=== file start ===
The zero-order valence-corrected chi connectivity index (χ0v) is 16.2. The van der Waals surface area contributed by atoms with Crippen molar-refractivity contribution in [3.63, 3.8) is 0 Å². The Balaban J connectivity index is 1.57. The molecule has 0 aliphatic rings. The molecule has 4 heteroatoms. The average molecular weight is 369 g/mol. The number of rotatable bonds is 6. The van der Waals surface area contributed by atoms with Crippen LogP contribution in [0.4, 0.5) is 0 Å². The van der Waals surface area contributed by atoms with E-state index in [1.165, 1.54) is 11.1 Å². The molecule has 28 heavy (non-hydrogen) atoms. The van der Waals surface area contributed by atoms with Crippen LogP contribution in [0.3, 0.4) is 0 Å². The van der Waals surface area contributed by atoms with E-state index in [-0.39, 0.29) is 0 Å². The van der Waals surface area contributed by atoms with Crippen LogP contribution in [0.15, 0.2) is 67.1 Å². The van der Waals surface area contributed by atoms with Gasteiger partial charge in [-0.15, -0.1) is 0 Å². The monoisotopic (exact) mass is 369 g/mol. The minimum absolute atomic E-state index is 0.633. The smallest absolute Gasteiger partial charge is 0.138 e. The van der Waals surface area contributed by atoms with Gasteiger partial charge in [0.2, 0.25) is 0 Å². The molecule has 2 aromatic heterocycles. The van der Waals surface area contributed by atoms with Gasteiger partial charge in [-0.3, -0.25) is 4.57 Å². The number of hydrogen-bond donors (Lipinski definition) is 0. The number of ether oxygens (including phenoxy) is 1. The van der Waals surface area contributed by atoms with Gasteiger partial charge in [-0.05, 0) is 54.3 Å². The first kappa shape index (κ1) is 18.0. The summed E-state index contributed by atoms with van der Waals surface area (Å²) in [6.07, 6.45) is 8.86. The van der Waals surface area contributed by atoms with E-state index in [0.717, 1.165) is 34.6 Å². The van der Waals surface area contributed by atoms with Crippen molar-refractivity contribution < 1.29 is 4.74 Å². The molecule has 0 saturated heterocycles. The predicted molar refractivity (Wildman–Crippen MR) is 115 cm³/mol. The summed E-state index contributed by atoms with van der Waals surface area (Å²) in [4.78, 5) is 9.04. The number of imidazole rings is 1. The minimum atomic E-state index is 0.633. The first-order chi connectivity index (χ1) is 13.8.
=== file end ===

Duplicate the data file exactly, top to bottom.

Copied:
The zero-order valence-corrected chi connectivity index (χ0v) is 16.2. The van der Waals surface area contributed by atoms with Crippen molar-refractivity contribution in [3.63, 3.8) is 0 Å². The Balaban J connectivity index is 1.57. The molecule has 0 aliphatic rings. The molecule has 4 heteroatoms. The average molecular weight is 369 g/mol. The number of rotatable bonds is 6. The van der Waals surface area contributed by atoms with Crippen LogP contribution in [0.4, 0.5) is 0 Å². The van der Waals surface area contributed by atoms with E-state index in [1.165, 1.54) is 11.1 Å². The molecule has 28 heavy (non-hydrogen) atoms. The van der Waals surface area contributed by atoms with Crippen LogP contribution in [0.3, 0.4) is 0 Å². The van der Waals surface area contributed by atoms with E-state index in [-0.39, 0.29) is 0 Å². The van der Waals surface area contributed by atoms with Crippen LogP contribution in [0.15, 0.2) is 67.1 Å². The van der Waals surface area contributed by atoms with Gasteiger partial charge in [-0.15, -0.1) is 0 Å². The monoisotopic (exact) mass is 369 g/mol. The minimum absolute atomic E-state index is 0.633. The smallest absolute Gasteiger partial charge is 0.138 e. The van der Waals surface area contributed by atoms with Gasteiger partial charge in [0.2, 0.25) is 0 Å². The molecule has 2 aromatic heterocycles. The van der Waals surface area contributed by atoms with Gasteiger partial charge in [-0.3, -0.25) is 4.57 Å². The number of hydrogen-bond donors (Lipinski definition) is 0. The number of ether oxygens (including phenoxy) is 1. The van der Waals surface area contributed by atoms with Gasteiger partial charge in [-0.05, 0) is 54.3 Å². The first kappa shape index (κ1) is 18.0. The summed E-state index contributed by atoms with van der Waals surface area (Å²) in [6.07, 6.45) is 8.86. The van der Waals surface area contributed by atoms with E-state index in [0.717, 1.165) is 34.6 Å². The van der Waals surface area contributed by atoms with Crippen molar-refractivity contribution < 1.29 is 4.74 Å². The molecule has 0 saturated heterocycles. The predicted molar refractivity (Wildman–Crippen MR) is 115 cm³/mol. The summed E-state index contributed by atoms with van der Waals surface area (Å²) in [4.78, 5) is 9.04. The number of imidazole rings is 1. The minimum atomic E-state index is 0.633. The first-order chi connectivity index (χ1) is 13.8.